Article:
Yvonne Staples, who provided background vocals for her family's hit-making pop and soul group, the Staple Singers, while taking the lead in managing its business affairs, died on Tuesday at her home in Chicago.
The family was also active in the civil rights movement and performed at the request of the Rev. Martin Luther King Jr., the Chicago Sun-Times reported.
The group eventually began recording secular soul and R&B music, and scored a series of major hits during the 1970s, including the chart-topping singles "I'll Take You There" and "Let's Do It Again". Yvonne joined the Staples Singers in 1970, replacing her brother Pervis in the group's lineup.
She performed with her sisters, along with their father, guitarist Roebuck "Pops" Staples, in churches across the South Side of Chicago before cutting records and expanding beyond the Windy City in 1953.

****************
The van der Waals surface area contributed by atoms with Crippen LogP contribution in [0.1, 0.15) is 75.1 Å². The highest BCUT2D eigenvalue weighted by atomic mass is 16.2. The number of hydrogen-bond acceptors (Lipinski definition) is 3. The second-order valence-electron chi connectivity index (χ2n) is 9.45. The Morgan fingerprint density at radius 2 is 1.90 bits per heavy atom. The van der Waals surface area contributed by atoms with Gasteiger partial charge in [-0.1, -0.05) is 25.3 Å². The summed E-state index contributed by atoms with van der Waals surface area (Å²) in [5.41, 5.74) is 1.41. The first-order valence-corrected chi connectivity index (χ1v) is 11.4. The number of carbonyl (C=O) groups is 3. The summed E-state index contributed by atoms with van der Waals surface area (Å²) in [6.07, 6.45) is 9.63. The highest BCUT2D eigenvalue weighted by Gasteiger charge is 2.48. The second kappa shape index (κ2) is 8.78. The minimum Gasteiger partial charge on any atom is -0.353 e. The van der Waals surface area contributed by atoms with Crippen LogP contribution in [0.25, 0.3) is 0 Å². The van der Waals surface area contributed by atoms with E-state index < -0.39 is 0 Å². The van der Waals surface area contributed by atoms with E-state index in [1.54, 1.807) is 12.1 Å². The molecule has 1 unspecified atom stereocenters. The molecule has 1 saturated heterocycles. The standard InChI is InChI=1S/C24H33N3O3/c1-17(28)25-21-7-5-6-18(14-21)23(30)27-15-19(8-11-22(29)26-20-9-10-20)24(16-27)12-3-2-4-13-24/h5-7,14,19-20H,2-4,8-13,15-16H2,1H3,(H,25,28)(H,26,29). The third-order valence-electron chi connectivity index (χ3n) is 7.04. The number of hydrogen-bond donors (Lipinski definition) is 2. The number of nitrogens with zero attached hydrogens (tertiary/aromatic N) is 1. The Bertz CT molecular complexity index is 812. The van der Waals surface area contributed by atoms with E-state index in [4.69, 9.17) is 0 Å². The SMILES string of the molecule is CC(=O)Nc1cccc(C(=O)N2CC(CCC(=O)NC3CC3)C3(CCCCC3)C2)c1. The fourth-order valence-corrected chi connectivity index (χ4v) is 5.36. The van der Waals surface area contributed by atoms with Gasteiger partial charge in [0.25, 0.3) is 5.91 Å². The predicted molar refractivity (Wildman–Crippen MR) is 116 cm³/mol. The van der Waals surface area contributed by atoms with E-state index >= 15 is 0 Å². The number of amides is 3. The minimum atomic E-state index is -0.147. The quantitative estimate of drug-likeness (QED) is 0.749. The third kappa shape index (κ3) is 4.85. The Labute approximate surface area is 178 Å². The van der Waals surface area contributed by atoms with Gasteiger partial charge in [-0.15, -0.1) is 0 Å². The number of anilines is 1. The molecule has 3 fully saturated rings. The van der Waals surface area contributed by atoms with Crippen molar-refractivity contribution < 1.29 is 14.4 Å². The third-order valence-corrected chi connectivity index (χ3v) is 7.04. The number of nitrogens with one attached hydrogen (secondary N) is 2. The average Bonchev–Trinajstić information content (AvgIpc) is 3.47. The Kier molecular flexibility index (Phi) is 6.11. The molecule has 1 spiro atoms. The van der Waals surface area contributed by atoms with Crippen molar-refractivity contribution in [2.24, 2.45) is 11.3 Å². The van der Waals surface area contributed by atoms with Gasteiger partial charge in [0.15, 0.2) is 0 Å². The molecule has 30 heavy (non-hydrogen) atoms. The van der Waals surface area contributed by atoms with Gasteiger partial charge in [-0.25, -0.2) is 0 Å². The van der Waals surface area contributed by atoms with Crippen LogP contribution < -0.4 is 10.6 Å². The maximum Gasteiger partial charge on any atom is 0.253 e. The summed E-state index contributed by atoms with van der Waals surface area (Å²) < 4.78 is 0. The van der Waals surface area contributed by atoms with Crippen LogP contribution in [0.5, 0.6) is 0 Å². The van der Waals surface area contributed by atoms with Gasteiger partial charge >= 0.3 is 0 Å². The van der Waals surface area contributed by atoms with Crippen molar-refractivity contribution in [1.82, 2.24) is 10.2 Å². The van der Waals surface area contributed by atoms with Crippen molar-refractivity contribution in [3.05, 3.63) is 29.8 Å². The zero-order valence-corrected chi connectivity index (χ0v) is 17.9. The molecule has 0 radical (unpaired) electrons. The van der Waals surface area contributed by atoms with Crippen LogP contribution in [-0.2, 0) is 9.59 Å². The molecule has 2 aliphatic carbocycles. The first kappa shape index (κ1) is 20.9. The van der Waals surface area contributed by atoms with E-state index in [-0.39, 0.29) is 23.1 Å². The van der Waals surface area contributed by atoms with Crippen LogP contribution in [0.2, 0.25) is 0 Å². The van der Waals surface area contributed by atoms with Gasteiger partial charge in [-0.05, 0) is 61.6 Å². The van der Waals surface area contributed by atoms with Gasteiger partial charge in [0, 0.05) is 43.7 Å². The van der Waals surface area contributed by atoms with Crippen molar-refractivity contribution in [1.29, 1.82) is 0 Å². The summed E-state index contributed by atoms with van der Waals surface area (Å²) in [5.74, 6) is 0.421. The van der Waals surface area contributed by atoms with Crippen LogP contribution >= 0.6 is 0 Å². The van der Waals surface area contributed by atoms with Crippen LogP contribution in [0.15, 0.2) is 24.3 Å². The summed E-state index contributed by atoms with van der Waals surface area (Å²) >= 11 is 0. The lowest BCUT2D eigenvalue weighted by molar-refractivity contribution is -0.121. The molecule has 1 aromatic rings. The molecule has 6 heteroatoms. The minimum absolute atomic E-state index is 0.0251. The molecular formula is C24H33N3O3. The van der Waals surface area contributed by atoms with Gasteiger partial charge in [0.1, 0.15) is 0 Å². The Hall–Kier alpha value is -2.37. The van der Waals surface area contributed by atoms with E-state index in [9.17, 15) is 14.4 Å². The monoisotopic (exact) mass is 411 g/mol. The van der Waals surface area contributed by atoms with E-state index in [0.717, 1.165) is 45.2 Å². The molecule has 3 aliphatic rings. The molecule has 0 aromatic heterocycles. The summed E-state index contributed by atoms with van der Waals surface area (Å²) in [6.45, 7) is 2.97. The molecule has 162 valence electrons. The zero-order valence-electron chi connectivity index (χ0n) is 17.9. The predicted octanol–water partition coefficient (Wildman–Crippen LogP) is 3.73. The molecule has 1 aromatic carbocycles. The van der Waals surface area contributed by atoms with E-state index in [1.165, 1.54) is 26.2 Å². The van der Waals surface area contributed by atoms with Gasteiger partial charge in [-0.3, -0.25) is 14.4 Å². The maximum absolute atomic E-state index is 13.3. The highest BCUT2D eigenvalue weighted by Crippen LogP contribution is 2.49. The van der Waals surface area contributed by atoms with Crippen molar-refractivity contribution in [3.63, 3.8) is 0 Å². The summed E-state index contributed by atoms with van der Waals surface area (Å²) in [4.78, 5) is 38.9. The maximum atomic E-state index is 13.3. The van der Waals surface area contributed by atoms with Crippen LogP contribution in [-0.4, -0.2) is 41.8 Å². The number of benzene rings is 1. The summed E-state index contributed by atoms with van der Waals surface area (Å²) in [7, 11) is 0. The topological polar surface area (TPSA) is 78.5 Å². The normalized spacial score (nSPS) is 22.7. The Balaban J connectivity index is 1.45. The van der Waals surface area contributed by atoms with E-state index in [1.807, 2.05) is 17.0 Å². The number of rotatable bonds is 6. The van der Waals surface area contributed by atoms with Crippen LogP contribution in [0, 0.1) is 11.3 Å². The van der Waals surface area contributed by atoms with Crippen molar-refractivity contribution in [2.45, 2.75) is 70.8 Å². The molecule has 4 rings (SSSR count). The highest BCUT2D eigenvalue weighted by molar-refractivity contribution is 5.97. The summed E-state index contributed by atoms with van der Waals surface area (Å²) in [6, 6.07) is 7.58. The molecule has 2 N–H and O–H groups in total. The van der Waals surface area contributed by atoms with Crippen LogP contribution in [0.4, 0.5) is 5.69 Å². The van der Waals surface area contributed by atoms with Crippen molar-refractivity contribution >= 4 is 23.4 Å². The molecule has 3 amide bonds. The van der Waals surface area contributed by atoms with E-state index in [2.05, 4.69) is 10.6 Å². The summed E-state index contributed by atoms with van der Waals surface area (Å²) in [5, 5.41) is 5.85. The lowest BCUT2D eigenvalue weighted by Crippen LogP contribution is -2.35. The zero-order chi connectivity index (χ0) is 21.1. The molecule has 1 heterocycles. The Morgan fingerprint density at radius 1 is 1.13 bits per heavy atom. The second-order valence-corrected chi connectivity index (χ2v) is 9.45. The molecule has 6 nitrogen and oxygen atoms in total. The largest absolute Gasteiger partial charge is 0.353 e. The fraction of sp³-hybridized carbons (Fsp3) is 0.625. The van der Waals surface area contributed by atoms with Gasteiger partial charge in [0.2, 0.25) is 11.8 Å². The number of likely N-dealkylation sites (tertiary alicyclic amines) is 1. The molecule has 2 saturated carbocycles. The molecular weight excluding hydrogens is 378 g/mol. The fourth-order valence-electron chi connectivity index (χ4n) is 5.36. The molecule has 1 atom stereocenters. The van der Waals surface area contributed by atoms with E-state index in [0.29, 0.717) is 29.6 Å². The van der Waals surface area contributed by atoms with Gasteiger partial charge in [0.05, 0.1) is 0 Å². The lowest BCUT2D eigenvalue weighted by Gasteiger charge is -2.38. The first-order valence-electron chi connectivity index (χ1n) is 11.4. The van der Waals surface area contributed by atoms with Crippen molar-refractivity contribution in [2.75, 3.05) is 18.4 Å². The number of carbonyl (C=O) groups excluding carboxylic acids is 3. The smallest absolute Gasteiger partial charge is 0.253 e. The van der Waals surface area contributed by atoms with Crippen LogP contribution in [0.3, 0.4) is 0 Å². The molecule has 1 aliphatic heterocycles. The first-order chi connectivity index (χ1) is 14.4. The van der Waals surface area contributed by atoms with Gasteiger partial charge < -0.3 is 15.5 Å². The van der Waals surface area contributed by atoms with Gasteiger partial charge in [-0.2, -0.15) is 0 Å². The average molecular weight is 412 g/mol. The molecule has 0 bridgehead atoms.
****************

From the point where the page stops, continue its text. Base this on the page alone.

Yvonne and the Staples were inducted into the Rock and Roll Hall of Fame in 1999 and the Gospel Hall of Fame this year along with receiving a Grammy Lifetime Achievement Award in 2005.
The Staple Singers moved to Stax in 1967 where the would find their greatest success.
The family's music career had its roots with Pops Staples, a manual labourer who strummed a guitar while teaching his children gospel songs to keep them entertained in the evenings.
She harmonized expertly with her sisters and they enjoyed a strong run of hits, usually in tandem with the Muscle Shoals rhythm section in Alabama. "But when it came to business she was very strict". You've got to get up. "It woke me up".
"She didn't want to talk about her own singing", he added.
Mavis Staples, 78, the remaining Staples sister, continues to perform and is now touring for her latest album, "If All I Was Was Black". When Mavis and (Bob) Dylan did that old Jimmie Rodgers routine on that gospel record they did together (in 2003), Yvonne's credit was "encouragement.' I don't think it could've been said any better".